Tesla is reinventing the way cars are sold - and competitors don’t like it. Cars are traditionally sold by dealerships that operate independently from the automakers. Tesla, however, challenges law and tradition by selling their cars directly to the consumer, with ordering done solely and exclusively online. Though these moves fly in the face of such an established and regulated business, the practice of removing the middleman to reach customers directly is well established in the technology sector. Apple opened its first store in 2001, and in 2009 Microsoft followed suit. While many of their products are purchased online, these single-brand stores provide continuity to the customer experience and give the product producers a venue to interact with their consumers.
Similarly, Tesla has started to invest in brick and mortar stores, locating them in high traffic malls. These stores do not function as dealerships, as all sales are made online through the company website, but rather as a means of exposing potential customers to the Tesla brand. Tesla CEO, Elon Musk, believes traditional dealerships have a conflict of interest when it comes to selling electric cars - fully advertising the benefits of EVs would undermine the gas-powered cars that constitute the vast majority of the dealer’s revenue. Furthermore, Tesla’s system ensures that the sales process is driven by customer needs rather than a dealer’s desire for commission. Tesla’s unconventional strategy seems to be been working. After selling only 2,658 cars in 2012, Tesla sold 35,000 cars only a year later in 2013. Forecasts suggest that Tesla could sell as many as 500,000 vehicles in 2020.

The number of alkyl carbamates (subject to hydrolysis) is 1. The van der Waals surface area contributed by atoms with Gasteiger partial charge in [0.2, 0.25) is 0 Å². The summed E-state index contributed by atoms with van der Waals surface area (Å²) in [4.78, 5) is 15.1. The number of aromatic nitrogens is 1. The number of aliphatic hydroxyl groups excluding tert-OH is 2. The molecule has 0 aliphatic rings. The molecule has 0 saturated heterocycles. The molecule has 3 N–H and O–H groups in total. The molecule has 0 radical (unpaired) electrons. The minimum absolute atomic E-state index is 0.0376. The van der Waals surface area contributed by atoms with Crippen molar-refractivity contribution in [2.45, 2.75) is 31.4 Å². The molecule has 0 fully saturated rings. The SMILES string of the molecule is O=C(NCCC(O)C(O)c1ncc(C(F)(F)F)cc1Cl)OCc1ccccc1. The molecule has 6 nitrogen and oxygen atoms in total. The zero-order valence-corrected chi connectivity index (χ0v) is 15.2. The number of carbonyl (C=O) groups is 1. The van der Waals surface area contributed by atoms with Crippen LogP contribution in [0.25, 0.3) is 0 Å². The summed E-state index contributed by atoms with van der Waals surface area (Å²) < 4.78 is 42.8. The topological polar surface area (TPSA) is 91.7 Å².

Legal barriers traditionally discourage automobile companies from selling their own cars. While Tesla’s direct sales are not in conflict with the original intent of dealership laws, they are extremely controversial and face lawsuits in several states. Tesla does provide maintenance services at service centers independent from their stores. Consumers are largely in support of Tesla, while dealership associations are their main opponents. At MIDIOR we like to say, “when it comes to innovation, if nobody’s mad then it may not be worth the effort”, and Tesla’s distribution model has certainly sparked controversy. If Tesla can survive the onslaught of lawsuits(as they just recently did in Massachusetts), they could redefine the way cars are sold.